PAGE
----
Illustrations from the contractsWe have already seen that the Code regulates the questions arising out of divorce.7 The examples at this period are but few. In one case a man put away his wife and she received her price of divorce. It is expressly stated that she may marry another man and her former husband will not complain.8 This document is, however, little more than an agreement to abide by the terms of the divorce. In another case a marriage-contract names the penalty a man shall pay for divorcing his wife.1 In all these cases the word for divorce, ezêbu, is literally “to put away.” But a man divorced his wife by the simple process of saying, “You are not my wife.” He then paid her a fine, returned her marriage-portion and so on, as laid down in the Code.2 It was far harder for a woman to secure a divorce from her husband. She could do so, however, but only as the result of a lawsuit.3 As a rule, the marriage-contracts mention death as her punishment, if she repudiates her husband. The death by drowning is usually named. This was in accordance with Law V. of the Sumerian Code.
We may regard repudiation of husband and wife, one by the other, and desertion as leading to divorce; and therefore these may be appropriately considered next.
Involuntary desertionDesertion of a wife by her husband might be involuntary. The Code deals with the case of a man captured by the enemy. If the wife were left at home well provided for, she was bound to be true to her absent husband. If she entered another man’s house, she was condemned to death as an adulteress.4 But if she was not provided for, she might enter another man’s house without blame.5 There she might bear children. But, if so, she yet had to go back to her original husband on his return. The children she had borne in his absence were to be counted to their real father.6 That the law provides for such cases points to the existence of frequent wars, in which fortune was not always on the side of Babylonia.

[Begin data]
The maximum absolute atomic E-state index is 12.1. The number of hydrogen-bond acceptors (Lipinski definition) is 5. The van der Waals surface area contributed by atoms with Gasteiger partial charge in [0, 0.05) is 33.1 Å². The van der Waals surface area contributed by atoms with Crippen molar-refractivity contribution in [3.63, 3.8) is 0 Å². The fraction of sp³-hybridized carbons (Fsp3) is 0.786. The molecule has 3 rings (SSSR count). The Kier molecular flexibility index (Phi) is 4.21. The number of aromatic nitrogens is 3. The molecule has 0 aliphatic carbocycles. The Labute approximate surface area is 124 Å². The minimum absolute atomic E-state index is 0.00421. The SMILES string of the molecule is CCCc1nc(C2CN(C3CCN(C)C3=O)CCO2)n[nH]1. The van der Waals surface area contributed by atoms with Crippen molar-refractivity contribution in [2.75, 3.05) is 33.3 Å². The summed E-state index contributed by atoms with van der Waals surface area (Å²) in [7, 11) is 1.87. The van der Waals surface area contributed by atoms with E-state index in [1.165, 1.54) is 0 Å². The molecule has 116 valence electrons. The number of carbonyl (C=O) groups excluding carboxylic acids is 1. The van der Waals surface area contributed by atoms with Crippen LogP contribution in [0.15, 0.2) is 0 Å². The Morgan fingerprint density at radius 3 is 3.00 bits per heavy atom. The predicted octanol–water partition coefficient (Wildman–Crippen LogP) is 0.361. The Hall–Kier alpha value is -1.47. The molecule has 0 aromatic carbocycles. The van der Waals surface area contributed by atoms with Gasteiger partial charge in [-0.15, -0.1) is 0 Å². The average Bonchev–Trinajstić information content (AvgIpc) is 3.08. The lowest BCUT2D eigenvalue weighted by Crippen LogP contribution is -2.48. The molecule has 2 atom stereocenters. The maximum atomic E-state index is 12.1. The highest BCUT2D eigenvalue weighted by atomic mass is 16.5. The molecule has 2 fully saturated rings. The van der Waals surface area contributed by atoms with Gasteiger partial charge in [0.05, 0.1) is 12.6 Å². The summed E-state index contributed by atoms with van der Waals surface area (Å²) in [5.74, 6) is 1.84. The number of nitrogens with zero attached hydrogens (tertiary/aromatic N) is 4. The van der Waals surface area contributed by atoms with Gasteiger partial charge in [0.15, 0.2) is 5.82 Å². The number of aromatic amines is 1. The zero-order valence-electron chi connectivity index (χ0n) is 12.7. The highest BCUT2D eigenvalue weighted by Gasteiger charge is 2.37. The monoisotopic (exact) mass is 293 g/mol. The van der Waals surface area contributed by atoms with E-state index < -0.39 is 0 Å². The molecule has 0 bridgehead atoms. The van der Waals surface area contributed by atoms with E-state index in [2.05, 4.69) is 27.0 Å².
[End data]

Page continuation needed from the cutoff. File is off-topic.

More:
Voluntary desertionBut the husband might desert his wife voluntarily. Then, if she was left unprovided for, the wife might enter another man’s house. The errant husband, when he returned, could not reclaim his wife.7
We have a legal decision in a case1 where a man had deserted his wife for twenty years and “left her to her fate, did not love her.” During this time a daughter, whether real or adoptive we are not told, took care of her mother. To her the mother left property, among other things, a slave. The mother being dead, the truant husband returned and claimed the slave from the daughter. He was nonsuited.
Among the provocations which gave the wife cause for divorce was the “going out” of the husband, probably a euphemism for adultery on his part. Belittling his wife was another ground for her complaint. What this means is not quite clear, but we may regard it as persistent neglect.
[1 ] Law VI.
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[8 ] M. A. P., 91.
[1 ] M. A. P., 90.
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[1 ] 2474.